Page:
The New Yorker

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The New Yorker is an American magazine of reportage, commentary, criticism, essays, fiction, satire, cartoons and poetry published by Condé Nast Publications. Starting as a weekly in the mid-1920s, the magazine is now published forty-seven times per year, with five of these issues covering two-week spans.

Although its reviews and events listings often focus on the cultural life of New York City, The New Yorker has a wide audience outside of New York. It is well known for its commentaries on popular culture and eccentric Americana; its attention to modern fiction by the inclusion of short stories and literary reviews; its rigorous fact checking and copyediting; its journalism on world politics and social issues; and its single-panel cartoons sprinkled throughout each issue.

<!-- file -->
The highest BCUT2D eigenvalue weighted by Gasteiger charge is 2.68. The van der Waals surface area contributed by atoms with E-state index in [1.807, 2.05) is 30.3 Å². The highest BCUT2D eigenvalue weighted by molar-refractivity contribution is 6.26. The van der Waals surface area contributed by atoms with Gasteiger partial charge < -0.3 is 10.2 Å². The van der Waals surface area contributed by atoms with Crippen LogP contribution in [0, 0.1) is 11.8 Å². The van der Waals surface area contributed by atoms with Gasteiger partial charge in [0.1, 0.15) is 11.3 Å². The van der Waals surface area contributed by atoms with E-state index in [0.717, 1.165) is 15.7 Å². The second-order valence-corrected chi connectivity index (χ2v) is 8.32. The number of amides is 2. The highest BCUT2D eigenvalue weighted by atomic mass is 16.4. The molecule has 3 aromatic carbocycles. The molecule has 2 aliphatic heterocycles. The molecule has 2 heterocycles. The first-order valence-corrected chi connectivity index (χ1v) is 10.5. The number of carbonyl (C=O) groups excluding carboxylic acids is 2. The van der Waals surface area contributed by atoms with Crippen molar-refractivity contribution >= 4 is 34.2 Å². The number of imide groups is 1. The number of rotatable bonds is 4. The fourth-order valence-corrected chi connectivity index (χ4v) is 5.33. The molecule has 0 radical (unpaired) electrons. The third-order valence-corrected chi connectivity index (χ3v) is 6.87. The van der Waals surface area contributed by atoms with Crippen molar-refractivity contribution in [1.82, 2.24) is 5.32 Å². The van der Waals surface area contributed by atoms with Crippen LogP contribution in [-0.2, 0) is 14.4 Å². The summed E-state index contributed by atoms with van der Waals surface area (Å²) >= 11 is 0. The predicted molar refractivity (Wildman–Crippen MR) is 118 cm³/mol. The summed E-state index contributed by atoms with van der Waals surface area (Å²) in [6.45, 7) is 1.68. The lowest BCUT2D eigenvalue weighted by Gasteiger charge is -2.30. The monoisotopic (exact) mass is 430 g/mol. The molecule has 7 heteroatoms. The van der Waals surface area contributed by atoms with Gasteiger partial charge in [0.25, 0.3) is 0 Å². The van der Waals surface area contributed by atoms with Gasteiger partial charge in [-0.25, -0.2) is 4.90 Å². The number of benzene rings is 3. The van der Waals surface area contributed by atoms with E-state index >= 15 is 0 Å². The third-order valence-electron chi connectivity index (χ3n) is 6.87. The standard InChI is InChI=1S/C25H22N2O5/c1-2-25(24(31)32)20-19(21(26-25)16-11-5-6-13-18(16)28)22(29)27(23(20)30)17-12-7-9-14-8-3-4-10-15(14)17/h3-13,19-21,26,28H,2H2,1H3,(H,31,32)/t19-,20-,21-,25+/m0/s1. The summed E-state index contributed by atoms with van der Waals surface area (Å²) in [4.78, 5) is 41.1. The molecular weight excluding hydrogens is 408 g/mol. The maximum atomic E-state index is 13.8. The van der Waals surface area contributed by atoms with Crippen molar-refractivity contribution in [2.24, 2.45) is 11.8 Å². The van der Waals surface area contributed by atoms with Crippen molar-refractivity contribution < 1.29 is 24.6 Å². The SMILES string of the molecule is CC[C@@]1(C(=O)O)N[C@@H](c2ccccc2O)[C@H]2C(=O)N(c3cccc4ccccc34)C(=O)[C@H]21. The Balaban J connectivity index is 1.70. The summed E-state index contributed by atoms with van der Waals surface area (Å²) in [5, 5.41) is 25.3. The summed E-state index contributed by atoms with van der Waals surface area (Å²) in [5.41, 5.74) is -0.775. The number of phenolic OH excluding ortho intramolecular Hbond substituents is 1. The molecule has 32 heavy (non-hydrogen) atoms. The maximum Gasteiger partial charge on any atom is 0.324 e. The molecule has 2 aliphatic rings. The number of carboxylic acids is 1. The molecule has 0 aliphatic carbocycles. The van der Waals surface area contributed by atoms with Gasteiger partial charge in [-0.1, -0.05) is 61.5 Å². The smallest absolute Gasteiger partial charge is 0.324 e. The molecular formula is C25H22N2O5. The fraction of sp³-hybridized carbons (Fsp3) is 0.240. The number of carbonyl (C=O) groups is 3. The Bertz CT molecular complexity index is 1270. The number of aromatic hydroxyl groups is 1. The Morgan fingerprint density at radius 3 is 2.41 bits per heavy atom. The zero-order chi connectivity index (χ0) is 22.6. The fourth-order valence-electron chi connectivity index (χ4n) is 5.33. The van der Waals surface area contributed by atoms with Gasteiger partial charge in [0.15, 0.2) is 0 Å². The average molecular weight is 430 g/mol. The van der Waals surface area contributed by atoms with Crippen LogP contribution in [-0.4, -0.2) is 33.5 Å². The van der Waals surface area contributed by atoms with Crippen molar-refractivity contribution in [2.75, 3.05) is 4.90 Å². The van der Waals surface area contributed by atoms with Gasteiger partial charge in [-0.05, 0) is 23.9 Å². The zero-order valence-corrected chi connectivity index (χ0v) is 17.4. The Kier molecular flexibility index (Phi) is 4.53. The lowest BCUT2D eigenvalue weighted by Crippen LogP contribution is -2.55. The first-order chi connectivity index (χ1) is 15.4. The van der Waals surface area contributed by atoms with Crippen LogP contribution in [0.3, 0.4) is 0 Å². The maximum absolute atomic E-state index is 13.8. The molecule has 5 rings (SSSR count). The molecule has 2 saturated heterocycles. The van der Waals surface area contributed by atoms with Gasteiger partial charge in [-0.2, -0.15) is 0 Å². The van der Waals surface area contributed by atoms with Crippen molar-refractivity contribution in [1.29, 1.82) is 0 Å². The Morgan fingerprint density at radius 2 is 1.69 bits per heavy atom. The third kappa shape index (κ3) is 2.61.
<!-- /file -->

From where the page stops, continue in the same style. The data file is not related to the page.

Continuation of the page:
Contents

History

The New Yorker debuted with the issue of February 21, 1925. It was founded by Harold Ross and his wife, Jane Grant, a New York Times reporter. Ross wanted to create a sophisticated humor magazine—in contrast to the corniness of other humor publications such as Judge, where he had worked, or Life. Ross partnered with entrepreneur Raoul H. Fleischmann to establish the F-R Publishing Company and established the magazine's first offices at 25 West 45th Street in Manhattan. Ross edited the magazine until his death in 1951. During the early, occasionally precarious years of its existence, the magazine prided itself on its cosmopolitan sophistication. Harold Ross famously declared in a 1925 prospectus for the magazine: "It has announced that it is not edited for the old lady in Dubuque."[2]

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